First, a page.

Monday, July 21, 2008

Fausto Carmona in 2008: In Control of Losing control?

After a few months of rehabbing an injured hip, Fausto Carmona says he's ready to make a major league start, and reports indicate that he'll soon have his chance this upcoming weekend.

Before his injury, Carmona's walk rate had seen a huge jump to 15% up from a career high of 9.6% in 2006 and a career average of 7.5%. But his ground ball rates were hovering around 70%, helping to maintain a 3.10 ERA. From what I've read online, Carmona was working on using more pitches down in the zone, resulting in more pitches in the dirt, and consequently more walks. However, Carmona has displayed good control throughout his career, and his low ERA in 2008 suggests that somehow despite the walks he still had things under control. Perhaps he was willing to risk walking hitters with 1 or 2 outs, but once he had men on base, he reverted back to his proven pitch selection.

I'm not sure if the facts completely confirm my speculation about Carmona, but here's what I've found:

Of Carmona's 38 walks in '08, 21 came with no men on base as compared to 17 with men on base. Not really a significant difference.

Of his walks with men on base, 9 walks came with men in scoring position. In comparison, he had a 13.8% walk rate with men in scoring position against a 16.5% walk rate with no men in scoring position. Once again, not really a significant difference.

Of his 9 walks with men in scoring position, 6 came with 2 outs. That puts Carmona's 2 out with men in scoring position walk rate at 17%, and his walk rate with men in scoring position with 0 or 1 outs at 10%. Now we're beginning to see some significant differences.

With no outs and no men on, Carmona walked 12.7% of the batters he faced. With no men on and 1 or 2 outs, Carmona walked 20.6% of batters. Once again, there's some significance here.

Finally, here's how Carmona's walks broke down with men on.

Man on 1st: 13%
Man on 2nd : 20%
Man on 3rd: 0%
Man on 1st and 2nd: 14%
Man on 2nd and 3rd: 14%
Bases Loaded: 14%

So, what have we come up with? Obviously, Carmona is walking a lot more hitters than he has in the past, but he's being picky about the situations he issues those walks. When he has room to make mistakes, his walks rates are consistently near 20%, while in more volatile situations he's walking closer to 12-13% of hitters.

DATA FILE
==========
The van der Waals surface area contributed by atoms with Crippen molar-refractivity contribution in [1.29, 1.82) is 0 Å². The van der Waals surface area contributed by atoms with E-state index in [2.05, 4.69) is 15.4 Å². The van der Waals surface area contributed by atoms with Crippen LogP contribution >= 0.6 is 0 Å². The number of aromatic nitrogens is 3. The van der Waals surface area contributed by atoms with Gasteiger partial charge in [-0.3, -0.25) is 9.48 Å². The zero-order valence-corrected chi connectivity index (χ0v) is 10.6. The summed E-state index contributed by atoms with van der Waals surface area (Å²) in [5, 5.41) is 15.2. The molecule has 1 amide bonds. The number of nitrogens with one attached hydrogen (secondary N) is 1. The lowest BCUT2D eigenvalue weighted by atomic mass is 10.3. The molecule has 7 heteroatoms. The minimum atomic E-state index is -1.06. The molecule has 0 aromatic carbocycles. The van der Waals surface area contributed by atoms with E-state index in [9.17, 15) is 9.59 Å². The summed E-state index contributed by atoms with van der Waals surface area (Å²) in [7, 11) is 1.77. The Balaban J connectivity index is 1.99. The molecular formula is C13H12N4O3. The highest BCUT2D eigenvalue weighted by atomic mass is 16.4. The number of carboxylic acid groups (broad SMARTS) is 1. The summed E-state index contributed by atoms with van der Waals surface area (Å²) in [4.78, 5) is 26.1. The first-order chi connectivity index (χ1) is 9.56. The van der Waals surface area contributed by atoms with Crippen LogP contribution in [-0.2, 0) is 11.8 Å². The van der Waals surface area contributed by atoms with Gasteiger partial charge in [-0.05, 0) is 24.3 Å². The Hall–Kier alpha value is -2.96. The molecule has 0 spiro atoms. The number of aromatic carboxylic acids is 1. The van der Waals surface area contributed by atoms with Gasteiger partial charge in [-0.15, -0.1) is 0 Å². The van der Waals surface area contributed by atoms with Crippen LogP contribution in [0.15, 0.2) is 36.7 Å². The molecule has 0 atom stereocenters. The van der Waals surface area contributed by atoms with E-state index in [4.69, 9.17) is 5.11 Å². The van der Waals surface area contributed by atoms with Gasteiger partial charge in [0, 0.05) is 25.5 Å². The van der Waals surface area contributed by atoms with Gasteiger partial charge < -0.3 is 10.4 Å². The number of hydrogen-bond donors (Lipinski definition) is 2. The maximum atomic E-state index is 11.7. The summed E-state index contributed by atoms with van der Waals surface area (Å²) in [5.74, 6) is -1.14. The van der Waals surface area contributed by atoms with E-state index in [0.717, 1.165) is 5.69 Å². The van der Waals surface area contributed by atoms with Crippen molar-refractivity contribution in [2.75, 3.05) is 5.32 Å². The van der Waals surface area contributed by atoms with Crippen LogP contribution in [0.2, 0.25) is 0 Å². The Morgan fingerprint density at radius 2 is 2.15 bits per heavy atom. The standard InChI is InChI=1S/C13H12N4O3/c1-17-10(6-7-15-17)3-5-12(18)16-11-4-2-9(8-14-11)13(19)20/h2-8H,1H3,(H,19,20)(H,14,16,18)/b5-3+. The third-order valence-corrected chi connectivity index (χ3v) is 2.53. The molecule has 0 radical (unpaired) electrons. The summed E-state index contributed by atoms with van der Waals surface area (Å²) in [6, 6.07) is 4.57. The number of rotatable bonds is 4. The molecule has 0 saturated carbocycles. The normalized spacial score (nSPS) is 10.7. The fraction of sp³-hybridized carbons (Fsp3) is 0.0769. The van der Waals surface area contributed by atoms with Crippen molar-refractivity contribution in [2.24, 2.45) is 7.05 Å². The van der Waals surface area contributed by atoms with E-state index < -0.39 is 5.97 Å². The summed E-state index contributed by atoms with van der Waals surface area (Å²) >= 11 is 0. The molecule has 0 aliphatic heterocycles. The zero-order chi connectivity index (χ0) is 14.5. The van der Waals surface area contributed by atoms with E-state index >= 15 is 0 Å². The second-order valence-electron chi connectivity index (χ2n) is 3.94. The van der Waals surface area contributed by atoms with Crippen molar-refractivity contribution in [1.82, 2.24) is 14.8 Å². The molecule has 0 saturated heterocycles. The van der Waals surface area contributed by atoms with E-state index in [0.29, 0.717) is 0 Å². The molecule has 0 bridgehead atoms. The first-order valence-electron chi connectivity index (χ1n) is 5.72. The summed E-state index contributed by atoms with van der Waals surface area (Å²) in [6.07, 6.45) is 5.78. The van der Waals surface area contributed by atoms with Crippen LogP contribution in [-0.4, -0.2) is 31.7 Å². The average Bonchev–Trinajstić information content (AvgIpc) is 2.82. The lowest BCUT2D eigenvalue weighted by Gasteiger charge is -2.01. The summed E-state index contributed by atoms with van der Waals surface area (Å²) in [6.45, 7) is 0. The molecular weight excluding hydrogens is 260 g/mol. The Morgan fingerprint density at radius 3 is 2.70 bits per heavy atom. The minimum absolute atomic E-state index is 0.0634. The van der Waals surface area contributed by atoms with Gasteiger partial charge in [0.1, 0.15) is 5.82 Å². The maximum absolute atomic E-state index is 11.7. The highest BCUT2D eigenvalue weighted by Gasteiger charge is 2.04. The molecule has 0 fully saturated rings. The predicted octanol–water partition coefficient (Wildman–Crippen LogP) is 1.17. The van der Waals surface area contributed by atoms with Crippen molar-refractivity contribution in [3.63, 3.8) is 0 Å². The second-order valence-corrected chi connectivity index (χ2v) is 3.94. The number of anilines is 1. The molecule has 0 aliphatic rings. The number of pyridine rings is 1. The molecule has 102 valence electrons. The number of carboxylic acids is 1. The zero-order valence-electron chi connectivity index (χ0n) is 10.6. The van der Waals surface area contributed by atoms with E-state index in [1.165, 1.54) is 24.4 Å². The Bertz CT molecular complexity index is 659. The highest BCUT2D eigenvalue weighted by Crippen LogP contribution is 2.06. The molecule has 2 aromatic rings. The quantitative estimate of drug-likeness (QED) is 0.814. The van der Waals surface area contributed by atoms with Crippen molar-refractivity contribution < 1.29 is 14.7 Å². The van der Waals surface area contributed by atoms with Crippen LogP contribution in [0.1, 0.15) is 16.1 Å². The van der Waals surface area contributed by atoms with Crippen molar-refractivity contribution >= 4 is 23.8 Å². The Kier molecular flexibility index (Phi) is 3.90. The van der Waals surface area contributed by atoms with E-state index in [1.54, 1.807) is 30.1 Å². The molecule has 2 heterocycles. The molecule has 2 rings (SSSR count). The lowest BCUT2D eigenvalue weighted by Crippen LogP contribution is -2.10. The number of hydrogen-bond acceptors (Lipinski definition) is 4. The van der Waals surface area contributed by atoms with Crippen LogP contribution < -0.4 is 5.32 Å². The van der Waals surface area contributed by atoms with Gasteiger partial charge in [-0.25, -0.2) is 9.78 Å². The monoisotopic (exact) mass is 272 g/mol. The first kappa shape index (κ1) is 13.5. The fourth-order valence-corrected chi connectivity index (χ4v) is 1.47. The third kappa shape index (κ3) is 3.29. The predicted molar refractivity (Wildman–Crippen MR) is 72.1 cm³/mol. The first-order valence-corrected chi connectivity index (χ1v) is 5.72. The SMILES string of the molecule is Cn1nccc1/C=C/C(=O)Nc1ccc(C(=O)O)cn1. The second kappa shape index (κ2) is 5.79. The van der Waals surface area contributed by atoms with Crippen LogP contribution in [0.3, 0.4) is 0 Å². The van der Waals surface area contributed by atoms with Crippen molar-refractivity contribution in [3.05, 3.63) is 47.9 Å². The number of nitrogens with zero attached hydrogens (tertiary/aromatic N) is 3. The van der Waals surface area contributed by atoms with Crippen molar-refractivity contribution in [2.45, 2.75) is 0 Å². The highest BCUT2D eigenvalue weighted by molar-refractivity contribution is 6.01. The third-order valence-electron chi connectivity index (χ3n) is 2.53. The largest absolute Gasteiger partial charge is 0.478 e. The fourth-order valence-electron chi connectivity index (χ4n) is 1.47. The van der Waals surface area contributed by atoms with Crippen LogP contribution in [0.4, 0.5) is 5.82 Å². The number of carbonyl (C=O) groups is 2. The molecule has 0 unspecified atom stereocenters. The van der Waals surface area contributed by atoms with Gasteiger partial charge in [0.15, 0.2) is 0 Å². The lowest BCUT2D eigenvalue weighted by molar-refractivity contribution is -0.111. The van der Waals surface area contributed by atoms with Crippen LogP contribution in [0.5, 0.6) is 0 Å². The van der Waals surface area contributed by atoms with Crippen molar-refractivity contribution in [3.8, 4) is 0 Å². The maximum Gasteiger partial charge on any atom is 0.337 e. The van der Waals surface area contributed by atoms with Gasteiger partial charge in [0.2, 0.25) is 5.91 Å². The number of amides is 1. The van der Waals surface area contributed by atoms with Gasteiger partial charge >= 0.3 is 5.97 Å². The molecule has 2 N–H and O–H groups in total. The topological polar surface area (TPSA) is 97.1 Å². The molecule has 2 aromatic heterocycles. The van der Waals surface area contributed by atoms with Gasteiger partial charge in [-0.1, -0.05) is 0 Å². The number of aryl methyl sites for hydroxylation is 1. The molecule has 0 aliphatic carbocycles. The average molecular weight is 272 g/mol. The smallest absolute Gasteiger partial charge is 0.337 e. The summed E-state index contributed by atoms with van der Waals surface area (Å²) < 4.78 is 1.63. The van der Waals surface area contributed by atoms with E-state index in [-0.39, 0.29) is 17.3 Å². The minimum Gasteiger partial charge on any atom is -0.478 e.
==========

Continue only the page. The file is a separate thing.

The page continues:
So, despite overall elevated walk rates, it looks like Carmona has a bit of method to go along with the madness. In 9 recent minor league innings, Carmona had 0 walks, so perhaps he's ready to regain his previous form. There is some speculation that Carmona's work load during 2007 could have induced some regression in his stats, and that sounds quite plausible and falls nicely in line with his results in early '08. But with time off to rehab his hip, we'll soon be able to see exactly how much of a role fatigue played in this season's walk surge and what kind of performances to expect for the second half.

Update: Carmona also induced 15 double plays this year in 58 innings, as opposed to 32 last year in 215 innings. Either he got really lucky, or he felt confident that even after walking batters, he could make up for it with a ground ball double play. If you had a 70% GB%, wouldn't you feel pretty good about your odds of getting a ground ball when you needed one?
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Anonymous said...

Are you really convinced that 38 examples is a significan enough sample to draw conclusions from?

Adam G said...

No, 38 examples is not enough. That's why the above observations are based off of 58 innings and 251 batters faced.

Joel L said...

Good post. It leaves me thinking what Carmona could do if he treated every situation as a volatile situation. Carmona is definitely a stud, and it would be nice to see him flourish again. Although that won't matter much in terms of standings for the Indians this year.

Adam G said...

Thanks for the comment Joel L.

I guess I can see the reason for Carmona trying to do new things (the league will adjust, so he has to make a few changes and improvements), but I also hope he manages to get all his gears working in non-volatile situations.

He' still very young, so there's no reason to be concerned, but his sudden increase in walks seemed completely out of context until I started looking at it more closely.

We'll see how he does over the next few weeks and maybe I'll revisit the subject then.